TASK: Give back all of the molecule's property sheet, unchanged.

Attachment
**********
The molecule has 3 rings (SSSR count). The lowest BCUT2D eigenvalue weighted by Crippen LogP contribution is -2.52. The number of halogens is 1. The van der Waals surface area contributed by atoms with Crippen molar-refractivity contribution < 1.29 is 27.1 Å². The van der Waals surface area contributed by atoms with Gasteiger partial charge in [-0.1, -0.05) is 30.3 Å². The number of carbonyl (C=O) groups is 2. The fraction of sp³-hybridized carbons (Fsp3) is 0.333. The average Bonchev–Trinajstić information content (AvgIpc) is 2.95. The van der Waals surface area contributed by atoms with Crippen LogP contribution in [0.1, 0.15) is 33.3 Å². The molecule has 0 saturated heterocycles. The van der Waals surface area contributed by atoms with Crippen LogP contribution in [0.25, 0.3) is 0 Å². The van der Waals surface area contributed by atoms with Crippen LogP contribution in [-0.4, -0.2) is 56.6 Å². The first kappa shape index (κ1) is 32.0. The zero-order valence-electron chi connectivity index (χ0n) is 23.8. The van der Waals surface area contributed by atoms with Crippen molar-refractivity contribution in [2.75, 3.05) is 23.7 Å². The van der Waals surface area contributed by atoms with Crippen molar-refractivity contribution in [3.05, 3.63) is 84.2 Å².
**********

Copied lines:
The molecule has 3 rings (SSSR count). The lowest BCUT2D eigenvalue weighted by Crippen LogP contribution is -2.52. The number of halogens is 1. The van der Waals surface area contributed by atoms with Crippen molar-refractivity contribution < 1.29 is 27.1 Å². The van der Waals surface area contributed by atoms with Gasteiger partial charge in [-0.1, -0.05) is 30.3 Å². The number of carbonyl (C=O) groups is 2. The fraction of sp³-hybridized carbons (Fsp3) is 0.333. The average Bonchev–Trinajstić information content (AvgIpc) is 2.95. The van der Waals surface area contributed by atoms with Crippen LogP contribution in [0.1, 0.15) is 33.3 Å². The molecule has 0 saturated heterocycles. The van der Waals surface area contributed by atoms with Crippen LogP contribution in [0.25, 0.3) is 0 Å². The van der Waals surface area contributed by atoms with Crippen LogP contribution in [-0.4, -0.2) is 56.6 Å². The first kappa shape index (κ1) is 32.0. The zero-order valence-electron chi connectivity index (χ0n) is 23.8. The van der Waals surface area contributed by atoms with Crippen molar-refractivity contribution in [2.75, 3.05) is 23.7 Å². The van der Waals surface area contributed by atoms with Crippen molar-refractivity contribution in [3.05, 3.63) is 84.2 Å².